My first money memory really set the tone for my approach to investing throughout my life. At just twelve years old, after years of squirreling away birthday and Christmas cash into my piggy bank I had finally managed to save a grand total of $800. A sum worthy of a trip to the bank!
My mother brought me to our local branch, where the kind financial planner praised me for my saving discipline. Distracted by a wave of self-satisfaction, before I knew (and to my horror) it I had exchanged my money for an impressive looking piece of paper – a savings bond that would lock my investment away for ten long years. I walked in with my life’s savings, and walked out stunned.
I took away a big lesson from this experience: saving money takes time and discipline, so there’s absolutely no room for risk when it comes to your investments.
Like me, many people are risk averse when it comes to their finances and have a fear of losing their hard-earned life’s savings when the markets dip. And for many of us, this fear can be detrimental to our long-term financial success.
Fear is inevitable, so how do you keep it from holding you back?
I asked psychologist, behavioral finance expert and Executive Director at The Center for Outcomes, Dr. Daniel Crosby, to help explain how fear can negatively impact my potential for financial success and what I can do to overcome it.
“Worrying about your money is a “when” and not an “if” question regardless of who your parents are. Success is about preparation, not heredity.”
But before we got too far, I needed to know if the fact that I’m a risk-averse worrier by nature meant that I was genetically doomed from the start. So I was relieved to find out that Dr. Crosby believes there’s hope for me yet!
“The fact is that everyone, regardless of biological susceptibility, starts to worry when markets get as volatile as they have been lately. The key is less about winning the genetic lottery and more about having practical measures in place that keep you from doing things that are inconsistent with your plan when the market gets choppy. Worrying about your money is a “when” and not an “if” question regardless of who your parents are. Success is about preparation, not heredity.”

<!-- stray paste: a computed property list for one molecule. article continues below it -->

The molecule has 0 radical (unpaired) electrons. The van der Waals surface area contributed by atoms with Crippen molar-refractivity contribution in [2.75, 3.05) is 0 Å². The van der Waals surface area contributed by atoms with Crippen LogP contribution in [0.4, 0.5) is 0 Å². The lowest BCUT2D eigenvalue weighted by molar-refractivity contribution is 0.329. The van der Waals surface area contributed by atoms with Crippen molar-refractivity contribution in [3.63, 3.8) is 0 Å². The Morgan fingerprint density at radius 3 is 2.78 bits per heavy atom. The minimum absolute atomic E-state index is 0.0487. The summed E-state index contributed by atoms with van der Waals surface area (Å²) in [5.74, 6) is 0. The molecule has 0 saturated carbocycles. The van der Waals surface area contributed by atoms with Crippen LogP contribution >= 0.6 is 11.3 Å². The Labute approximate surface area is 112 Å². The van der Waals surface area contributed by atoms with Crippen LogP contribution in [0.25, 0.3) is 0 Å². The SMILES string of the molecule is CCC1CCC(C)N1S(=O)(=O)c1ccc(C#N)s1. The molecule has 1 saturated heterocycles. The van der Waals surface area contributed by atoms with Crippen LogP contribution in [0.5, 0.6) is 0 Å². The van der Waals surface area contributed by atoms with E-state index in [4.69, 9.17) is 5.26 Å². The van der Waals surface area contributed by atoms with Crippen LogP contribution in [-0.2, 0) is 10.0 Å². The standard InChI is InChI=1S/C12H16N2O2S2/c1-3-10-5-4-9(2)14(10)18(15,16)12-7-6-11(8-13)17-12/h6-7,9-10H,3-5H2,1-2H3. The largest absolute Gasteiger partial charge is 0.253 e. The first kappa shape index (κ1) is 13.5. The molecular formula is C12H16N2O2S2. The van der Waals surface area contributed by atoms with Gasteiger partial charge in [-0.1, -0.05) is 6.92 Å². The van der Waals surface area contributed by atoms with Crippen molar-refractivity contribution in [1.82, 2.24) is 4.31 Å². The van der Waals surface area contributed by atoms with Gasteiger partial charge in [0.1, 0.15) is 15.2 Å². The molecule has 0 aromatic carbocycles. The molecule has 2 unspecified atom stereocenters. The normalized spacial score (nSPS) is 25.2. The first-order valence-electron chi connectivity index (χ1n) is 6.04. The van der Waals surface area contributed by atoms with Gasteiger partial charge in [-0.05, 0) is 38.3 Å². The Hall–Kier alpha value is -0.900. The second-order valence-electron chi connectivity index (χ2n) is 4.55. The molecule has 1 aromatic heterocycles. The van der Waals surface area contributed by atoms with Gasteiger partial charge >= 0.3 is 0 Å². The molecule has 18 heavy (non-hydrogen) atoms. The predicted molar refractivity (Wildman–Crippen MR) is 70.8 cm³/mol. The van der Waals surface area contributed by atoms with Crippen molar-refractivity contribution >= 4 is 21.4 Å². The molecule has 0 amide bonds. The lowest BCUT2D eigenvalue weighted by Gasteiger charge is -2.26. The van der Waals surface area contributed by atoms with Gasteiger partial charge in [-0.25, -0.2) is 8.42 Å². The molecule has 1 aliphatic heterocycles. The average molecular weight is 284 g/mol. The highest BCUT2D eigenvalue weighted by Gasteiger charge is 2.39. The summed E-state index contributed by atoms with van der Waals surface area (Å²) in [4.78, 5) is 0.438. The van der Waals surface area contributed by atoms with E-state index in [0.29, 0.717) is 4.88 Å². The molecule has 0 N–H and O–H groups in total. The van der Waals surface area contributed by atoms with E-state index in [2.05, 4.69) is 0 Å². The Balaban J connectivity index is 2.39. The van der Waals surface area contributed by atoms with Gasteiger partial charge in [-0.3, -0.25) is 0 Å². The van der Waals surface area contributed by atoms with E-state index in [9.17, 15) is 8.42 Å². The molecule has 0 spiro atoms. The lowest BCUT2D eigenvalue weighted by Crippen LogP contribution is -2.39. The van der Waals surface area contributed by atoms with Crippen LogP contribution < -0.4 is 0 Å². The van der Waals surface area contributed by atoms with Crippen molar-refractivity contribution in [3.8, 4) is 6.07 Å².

With those reassuring words in mind, the first step to overcoming financial fears is to understand how our emotions affect the decisions that we make.
According to Crosby, “fear impedes our ability to think clearly and access the great lessons we’ve learned from say, our financial advisor. Studies have shown that we lose 13% of intellectual processing capacity when we are under duress1, meaning that people have the least access to their knowledge at the very moment they need it most.”
And unfortunately, there’s no quick fix because everyone’s fears are different.
“Fears are as varied as the people who experience them and they tend to assume the shape of whatever matters to us most,” says Crosby.
In Personal Benchmark, a book co-authored by Dr. Crosby and Chuck Widger, they explore over 100 ways in which psychologists have identified that investors make fearful, maladaptive and irrational decisions.
“It may seem counterintuitive, but your advisor’s primary value is as a behavioral coach and their secondary value is as a money manager.”
“We then took that universe and distilled it down into three common traits that underlie each of those behaviors – simplicity, safety and surety,” Crosby explains. “The key to managing bad behavior is to meet your needs for simplicity, safety and surety in ways that enhance your wealth instead of sacrificing long-term gains for the sake of short-term emotional comfort.”
So for example, I have a fear of investing because every time I turn on the news, I’m told that the stock market is unstable, the economy is floundering and something is happening with the price of oil. It’s overwhelming!